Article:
"It's not a secret that the original Boss 429 street engines just didn't perform very well," he says. "They were restricted and compromised, but Mylon's engine really breathes well. All big-block Fords are typically smooth runners and this one is no exception, but with the exotic Boss 429 heads, the driveability and performance are excellent. The power really comes on strong after 3,000 rpm, with lots of torque. Besides all of that, it's simply a beautiful engine to look at."

That Lange has tested the power band on the car may come as a surprise to those who assume Alloway's rolling sculptures don't really spend anytime rolling.

"It goes back to that functionality thing," he says. "Bobby's aesthetic vision may be the overriding philosophy behind a vehicle, but he goes to great lengths to make his cars usable. I have no qualms about hopping in and driving a couple of hundred miles to an event in any of the cars he's built. The five-speed overdrive transmission helps, too, on the highway." A coilover front suspension with rack-and-pinion steering also aids in this respect, as do the four-wheel disc brakes.

The smooth tinwork under the Fairlane's hood frames the artistic expression of the Boss-headed engine, with smooth, white panels providing a subtle yet dramatic accent to the intricate contours of the heads, induction system and complementing components. Even the brake booster, ignition coil and wiper motor are hidden from view.

Similarly, the Fairlane's cabin makes a devastating statement in the effectiveness of simplicity and attention to detail. It starts with the '67 Mustang dashboard and steering column, which retain their classic, factory appearance, but were painstakingly grafted to the wider Fairlane interior by adding approximately 2.5 inches to both ends of the dashboard. The contours and proportions of the extended dash are spot-on, and are complemented by modified Mustang door panels, a Mustang-based center console and a pair of front seats from a '64 Thunderbird.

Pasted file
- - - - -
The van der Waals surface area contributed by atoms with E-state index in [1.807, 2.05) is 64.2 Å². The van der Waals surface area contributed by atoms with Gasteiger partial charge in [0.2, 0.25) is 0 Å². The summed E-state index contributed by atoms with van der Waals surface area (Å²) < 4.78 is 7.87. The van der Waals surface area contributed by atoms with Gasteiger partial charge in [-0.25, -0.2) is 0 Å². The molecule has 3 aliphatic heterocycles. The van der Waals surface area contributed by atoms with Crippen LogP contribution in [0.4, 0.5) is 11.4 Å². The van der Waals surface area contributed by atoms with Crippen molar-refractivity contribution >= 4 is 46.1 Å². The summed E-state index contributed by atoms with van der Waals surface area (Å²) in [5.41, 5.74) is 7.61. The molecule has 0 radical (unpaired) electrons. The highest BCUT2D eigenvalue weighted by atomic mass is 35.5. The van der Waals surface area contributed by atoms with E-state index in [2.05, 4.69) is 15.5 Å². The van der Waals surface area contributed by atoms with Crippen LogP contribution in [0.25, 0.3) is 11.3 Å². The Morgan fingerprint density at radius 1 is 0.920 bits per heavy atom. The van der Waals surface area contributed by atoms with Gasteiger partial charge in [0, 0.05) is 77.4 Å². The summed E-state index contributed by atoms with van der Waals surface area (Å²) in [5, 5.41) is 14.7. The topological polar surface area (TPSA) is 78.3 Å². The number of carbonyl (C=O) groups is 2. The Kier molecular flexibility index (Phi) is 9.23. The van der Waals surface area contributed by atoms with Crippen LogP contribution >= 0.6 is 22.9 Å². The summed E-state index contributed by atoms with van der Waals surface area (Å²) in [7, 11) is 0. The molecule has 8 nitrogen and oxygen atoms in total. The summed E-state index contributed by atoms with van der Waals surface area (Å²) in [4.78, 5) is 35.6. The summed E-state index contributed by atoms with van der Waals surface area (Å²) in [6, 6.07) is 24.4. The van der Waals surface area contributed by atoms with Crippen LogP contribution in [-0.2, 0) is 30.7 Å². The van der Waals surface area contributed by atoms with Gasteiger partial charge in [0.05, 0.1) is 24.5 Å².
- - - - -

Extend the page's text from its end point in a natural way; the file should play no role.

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In classic Alloway style, the interior has a factory appearance, with not so much as a modern audio system head unit poking out to disrupt the contemporized yet classic vibe. It's clean and straightforward, and the bright red color is period perfect, too, providing the perfect contrast to the white exterior.

"What I've always loved about Bobby's style is how he respects classic factory design elements," says Lange. "He'll make over a car completely and in a way that will make you look two or three times until you finally notice what he did, but it's still instantly recognizable as a Mustang or Thunderbird or, in this case, a Fairlane. Even though the Mustang dash and door panels, and more, are obviously custom additions, you still get the immediate feeling that it's a classic Ford inside."